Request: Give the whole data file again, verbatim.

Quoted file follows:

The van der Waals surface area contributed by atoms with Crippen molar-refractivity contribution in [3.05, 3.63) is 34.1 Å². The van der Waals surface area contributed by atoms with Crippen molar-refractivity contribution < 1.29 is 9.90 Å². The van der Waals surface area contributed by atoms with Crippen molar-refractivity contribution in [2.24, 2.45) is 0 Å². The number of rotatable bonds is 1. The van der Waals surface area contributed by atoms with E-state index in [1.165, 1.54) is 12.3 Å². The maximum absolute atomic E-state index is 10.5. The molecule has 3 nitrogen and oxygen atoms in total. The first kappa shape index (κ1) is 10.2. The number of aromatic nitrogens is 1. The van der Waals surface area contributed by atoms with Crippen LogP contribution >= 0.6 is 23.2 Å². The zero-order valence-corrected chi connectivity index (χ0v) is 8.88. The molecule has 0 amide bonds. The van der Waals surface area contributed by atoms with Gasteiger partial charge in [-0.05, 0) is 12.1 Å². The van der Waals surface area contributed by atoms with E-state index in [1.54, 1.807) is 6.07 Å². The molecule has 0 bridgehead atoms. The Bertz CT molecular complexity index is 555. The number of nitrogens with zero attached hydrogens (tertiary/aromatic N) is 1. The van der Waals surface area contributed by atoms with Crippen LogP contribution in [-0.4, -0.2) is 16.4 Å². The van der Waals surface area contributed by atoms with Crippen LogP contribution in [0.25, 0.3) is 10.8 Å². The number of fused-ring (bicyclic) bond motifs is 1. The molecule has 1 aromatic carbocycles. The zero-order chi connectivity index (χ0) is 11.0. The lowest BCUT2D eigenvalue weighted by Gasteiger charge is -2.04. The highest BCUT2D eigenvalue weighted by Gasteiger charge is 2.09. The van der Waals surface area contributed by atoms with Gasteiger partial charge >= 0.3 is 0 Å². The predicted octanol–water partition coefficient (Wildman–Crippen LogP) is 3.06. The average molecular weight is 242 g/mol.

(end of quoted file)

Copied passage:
The van der Waals surface area contributed by atoms with Crippen molar-refractivity contribution in [3.05, 3.63) is 34.1 Å². The van der Waals surface area contributed by atoms with Crippen molar-refractivity contribution < 1.29 is 9.90 Å². The van der Waals surface area contributed by atoms with Crippen molar-refractivity contribution in [2.24, 2.45) is 0 Å². The number of rotatable bonds is 1. The van der Waals surface area contributed by atoms with E-state index in [1.165, 1.54) is 12.3 Å². The maximum absolute atomic E-state index is 10.5. The molecule has 3 nitrogen and oxygen atoms in total. The first kappa shape index (κ1) is 10.2. The number of aromatic nitrogens is 1. The van der Waals surface area contributed by atoms with Crippen LogP contribution >= 0.6 is 23.2 Å². The zero-order valence-corrected chi connectivity index (χ0v) is 8.88. The molecule has 0 amide bonds. The van der Waals surface area contributed by atoms with Gasteiger partial charge in [-0.05, 0) is 12.1 Å². The van der Waals surface area contributed by atoms with E-state index in [1.54, 1.807) is 6.07 Å². The molecule has 0 bridgehead atoms. The Bertz CT molecular complexity index is 555. The number of nitrogens with zero attached hydrogens (tertiary/aromatic N) is 1. The van der Waals surface area contributed by atoms with Crippen LogP contribution in [-0.4, -0.2) is 16.4 Å². The van der Waals surface area contributed by atoms with Crippen LogP contribution in [0.25, 0.3) is 10.8 Å². The number of fused-ring (bicyclic) bond motifs is 1. The molecule has 1 aromatic carbocycles. The zero-order chi connectivity index (χ0) is 11.0. The lowest BCUT2D eigenvalue weighted by Gasteiger charge is -2.04. The highest BCUT2D eigenvalue weighted by Gasteiger charge is 2.09. The van der Waals surface area contributed by atoms with Gasteiger partial charge >= 0.3 is 0 Å². The predicted octanol–water partition coefficient (Wildman–Crippen LogP) is 3.06. The average molecular weight is 242 g/mol.